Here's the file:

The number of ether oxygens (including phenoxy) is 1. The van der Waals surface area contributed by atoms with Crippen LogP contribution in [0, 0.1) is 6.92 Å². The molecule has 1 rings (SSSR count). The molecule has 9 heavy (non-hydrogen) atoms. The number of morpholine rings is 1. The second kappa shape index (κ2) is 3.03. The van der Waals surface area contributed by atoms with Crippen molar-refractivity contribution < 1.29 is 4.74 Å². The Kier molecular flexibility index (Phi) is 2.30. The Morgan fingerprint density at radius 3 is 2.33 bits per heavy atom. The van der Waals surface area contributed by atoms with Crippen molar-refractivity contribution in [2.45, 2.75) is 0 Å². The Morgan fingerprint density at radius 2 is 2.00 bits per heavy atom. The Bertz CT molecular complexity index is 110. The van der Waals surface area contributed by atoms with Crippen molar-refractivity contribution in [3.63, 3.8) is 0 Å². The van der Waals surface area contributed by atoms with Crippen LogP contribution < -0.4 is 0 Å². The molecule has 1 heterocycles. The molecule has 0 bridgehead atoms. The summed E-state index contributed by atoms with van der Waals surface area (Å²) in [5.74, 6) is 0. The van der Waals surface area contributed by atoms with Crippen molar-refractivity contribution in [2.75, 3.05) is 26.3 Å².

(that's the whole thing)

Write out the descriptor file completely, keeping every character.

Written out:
The number of ether oxygens (including phenoxy) is 1. The van der Waals surface area contributed by atoms with Crippen LogP contribution in [0, 0.1) is 6.92 Å². The molecule has 1 rings (SSSR count). The molecule has 9 heavy (non-hydrogen) atoms. The number of morpholine rings is 1. The second kappa shape index (κ2) is 3.03. The van der Waals surface area contributed by atoms with Crippen molar-refractivity contribution < 1.29 is 4.74 Å². The Kier molecular flexibility index (Phi) is 2.30. The Morgan fingerprint density at radius 3 is 2.33 bits per heavy atom. The van der Waals surface area contributed by atoms with Crippen molar-refractivity contribution in [2.45, 2.75) is 0 Å². The Morgan fingerprint density at radius 2 is 2.00 bits per heavy atom. The Bertz CT molecular complexity index is 110. The van der Waals surface area contributed by atoms with Crippen molar-refractivity contribution in [3.63, 3.8) is 0 Å². The van der Waals surface area contributed by atoms with Crippen LogP contribution < -0.4 is 0 Å². The molecule has 1 heterocycles. The molecule has 0 bridgehead atoms. The summed E-state index contributed by atoms with van der Waals surface area (Å²) in [5.74, 6) is 0. The van der Waals surface area contributed by atoms with Crippen molar-refractivity contribution in [2.75, 3.05) is 26.3 Å².